Like that which blazed o'er conquering Constantine.

by Patrick Moloney.

The House Of Regret

It is not that I now were happier
If with the dawn my tireless feet were led
Along her path, till I saw her fair head
Thrown back to make the sunshine goldener:
For it is well, sometimes, the things that were

Are over, ere their perfectness hath fled;
Lest the old love of them should fade instead,
And lie like ruins round the throne of her.
Now with the wisdom of increasing years
I know each ancient joy a cup for tears;


Yet had I drunk, while they were draughts to praise,
Deeper, I were not now as men that grow
Old, and sit gazing out across the snow
To dream sad dreams of wasted summer days

by Francis Joseph Sherman.

Have patience, O my sorrow, and be still.
You asked for night: it falls: it is here.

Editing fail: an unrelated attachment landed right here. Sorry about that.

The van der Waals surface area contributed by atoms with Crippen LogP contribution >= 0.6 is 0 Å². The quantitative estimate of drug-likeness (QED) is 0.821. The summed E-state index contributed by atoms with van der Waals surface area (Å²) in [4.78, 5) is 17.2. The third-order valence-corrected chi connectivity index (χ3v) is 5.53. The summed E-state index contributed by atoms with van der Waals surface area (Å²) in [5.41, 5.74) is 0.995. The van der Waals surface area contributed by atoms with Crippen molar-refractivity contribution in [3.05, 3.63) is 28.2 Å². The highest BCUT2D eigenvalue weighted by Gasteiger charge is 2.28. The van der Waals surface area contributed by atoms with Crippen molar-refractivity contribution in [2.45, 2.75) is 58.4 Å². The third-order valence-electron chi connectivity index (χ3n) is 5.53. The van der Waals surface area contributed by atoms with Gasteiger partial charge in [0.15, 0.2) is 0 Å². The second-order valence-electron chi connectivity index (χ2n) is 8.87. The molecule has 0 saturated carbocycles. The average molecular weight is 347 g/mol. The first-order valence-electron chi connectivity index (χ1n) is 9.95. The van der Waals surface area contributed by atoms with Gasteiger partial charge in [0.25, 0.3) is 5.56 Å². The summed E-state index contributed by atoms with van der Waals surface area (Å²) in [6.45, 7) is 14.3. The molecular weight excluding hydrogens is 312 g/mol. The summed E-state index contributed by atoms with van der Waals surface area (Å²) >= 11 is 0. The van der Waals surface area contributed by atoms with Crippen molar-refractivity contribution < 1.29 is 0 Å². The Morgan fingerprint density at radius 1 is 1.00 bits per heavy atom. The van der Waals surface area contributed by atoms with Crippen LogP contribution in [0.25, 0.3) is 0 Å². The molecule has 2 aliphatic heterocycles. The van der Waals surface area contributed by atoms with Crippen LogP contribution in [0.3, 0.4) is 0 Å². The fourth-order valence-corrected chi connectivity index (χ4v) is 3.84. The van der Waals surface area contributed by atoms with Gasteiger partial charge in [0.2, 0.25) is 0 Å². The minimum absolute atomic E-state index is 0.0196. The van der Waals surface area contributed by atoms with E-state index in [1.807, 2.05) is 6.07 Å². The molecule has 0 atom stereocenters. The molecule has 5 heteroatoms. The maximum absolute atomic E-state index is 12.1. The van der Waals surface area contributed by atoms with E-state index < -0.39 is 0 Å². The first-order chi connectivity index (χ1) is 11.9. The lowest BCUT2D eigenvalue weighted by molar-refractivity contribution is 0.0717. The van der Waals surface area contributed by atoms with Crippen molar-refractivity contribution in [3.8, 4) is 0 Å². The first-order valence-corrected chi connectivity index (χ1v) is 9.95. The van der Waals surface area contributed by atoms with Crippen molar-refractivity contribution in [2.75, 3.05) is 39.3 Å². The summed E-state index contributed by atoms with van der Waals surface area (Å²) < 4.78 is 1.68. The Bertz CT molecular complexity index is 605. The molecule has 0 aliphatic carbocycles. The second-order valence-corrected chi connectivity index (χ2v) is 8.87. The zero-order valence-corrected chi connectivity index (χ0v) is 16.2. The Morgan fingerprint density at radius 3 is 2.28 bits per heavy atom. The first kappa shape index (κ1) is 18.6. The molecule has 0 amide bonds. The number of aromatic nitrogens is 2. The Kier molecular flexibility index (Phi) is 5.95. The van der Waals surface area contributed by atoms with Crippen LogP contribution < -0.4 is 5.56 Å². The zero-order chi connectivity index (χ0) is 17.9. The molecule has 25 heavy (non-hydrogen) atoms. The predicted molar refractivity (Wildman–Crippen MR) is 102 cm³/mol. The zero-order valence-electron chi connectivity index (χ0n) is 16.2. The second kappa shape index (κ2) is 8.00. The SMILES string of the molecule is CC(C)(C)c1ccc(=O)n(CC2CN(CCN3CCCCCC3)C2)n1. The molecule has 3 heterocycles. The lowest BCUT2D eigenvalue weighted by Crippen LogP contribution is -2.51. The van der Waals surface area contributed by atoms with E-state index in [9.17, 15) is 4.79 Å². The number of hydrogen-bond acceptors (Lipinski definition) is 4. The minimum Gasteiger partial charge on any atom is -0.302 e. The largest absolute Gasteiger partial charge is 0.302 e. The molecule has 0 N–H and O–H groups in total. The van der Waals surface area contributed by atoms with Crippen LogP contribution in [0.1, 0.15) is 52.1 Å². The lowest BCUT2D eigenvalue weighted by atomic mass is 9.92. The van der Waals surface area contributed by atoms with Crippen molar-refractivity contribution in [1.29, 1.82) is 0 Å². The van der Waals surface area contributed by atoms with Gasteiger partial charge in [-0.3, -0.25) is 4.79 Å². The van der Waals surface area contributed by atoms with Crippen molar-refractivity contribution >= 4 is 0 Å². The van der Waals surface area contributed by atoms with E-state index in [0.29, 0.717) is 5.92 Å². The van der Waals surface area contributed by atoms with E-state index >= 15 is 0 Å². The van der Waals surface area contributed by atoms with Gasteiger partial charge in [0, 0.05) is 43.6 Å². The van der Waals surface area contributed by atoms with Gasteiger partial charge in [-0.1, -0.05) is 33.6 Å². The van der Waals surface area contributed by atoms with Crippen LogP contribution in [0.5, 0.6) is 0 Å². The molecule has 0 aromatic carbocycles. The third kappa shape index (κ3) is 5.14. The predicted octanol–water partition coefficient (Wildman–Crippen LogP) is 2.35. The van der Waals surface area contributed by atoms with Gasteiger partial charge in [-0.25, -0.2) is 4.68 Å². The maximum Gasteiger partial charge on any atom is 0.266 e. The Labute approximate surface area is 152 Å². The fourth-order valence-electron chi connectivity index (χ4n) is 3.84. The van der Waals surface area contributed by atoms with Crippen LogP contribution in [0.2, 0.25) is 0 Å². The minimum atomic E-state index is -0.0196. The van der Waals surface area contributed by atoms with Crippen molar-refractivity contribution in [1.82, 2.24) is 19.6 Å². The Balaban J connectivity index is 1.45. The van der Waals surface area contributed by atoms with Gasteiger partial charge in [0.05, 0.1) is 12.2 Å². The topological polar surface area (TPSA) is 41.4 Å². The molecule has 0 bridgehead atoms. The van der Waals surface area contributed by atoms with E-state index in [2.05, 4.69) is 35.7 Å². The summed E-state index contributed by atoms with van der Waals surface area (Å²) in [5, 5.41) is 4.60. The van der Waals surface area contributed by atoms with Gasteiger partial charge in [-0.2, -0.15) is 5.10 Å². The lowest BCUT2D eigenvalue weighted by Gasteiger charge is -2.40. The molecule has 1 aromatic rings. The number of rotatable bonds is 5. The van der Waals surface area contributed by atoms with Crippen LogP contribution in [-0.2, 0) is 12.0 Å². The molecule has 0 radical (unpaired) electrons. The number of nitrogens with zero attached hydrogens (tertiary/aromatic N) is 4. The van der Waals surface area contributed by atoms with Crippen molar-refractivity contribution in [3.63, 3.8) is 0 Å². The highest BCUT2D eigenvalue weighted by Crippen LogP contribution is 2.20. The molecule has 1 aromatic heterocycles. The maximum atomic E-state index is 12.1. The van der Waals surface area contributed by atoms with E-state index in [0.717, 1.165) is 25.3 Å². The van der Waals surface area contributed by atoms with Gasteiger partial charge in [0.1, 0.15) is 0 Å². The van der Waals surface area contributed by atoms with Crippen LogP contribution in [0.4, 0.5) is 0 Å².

A shadowy atmosphere enshrouds the hill,
to some men bringing peace, to others care.
While the vile human multitude
goes to earn remorse, in servile pleasure’s play,
under the lash of joy, the torturer, who
is pitiless, Sadness, come, far away:
Give me your hand. See, where the lost years
lean from the balcony in their outdated gear,
where regret, smiling, surges from the watery deeps.
Underneath some archway, the dying light
sleeps, and, like a long shroud trailing from the East,
listen, dear one, listen to the soft onset of night.

by Charles Baudelaire.

Il n’est chansons qu’au temps d’avril
Quand, sur les lilas en péril,
Le vent frileux palpite et pleure.
Il n’est chansons qu’au matin clair
Où, dans la caresse de l’air,
Tinte la jeunesse de l’heure !

Il n’est amour qu’au temps de mai
Quand la rose au coeur parfumé
S’ouvre aux souffles tièdes des grèves.
Il n’est amour qu’au soir vermeil
Où l’aile rose du soleil
Se referme au loin sur nos rêves.

Au temps d’hiver et des glaçons
Il n’est plus amour ni chansons !
Plus de lilas ! et plus de roses !
Les matins sont silencieux
Et les soirs descendent des cieux
Mélancoliques et moroses !

by Paul Armand Silvestre.

There is a haunting phantom called Regret,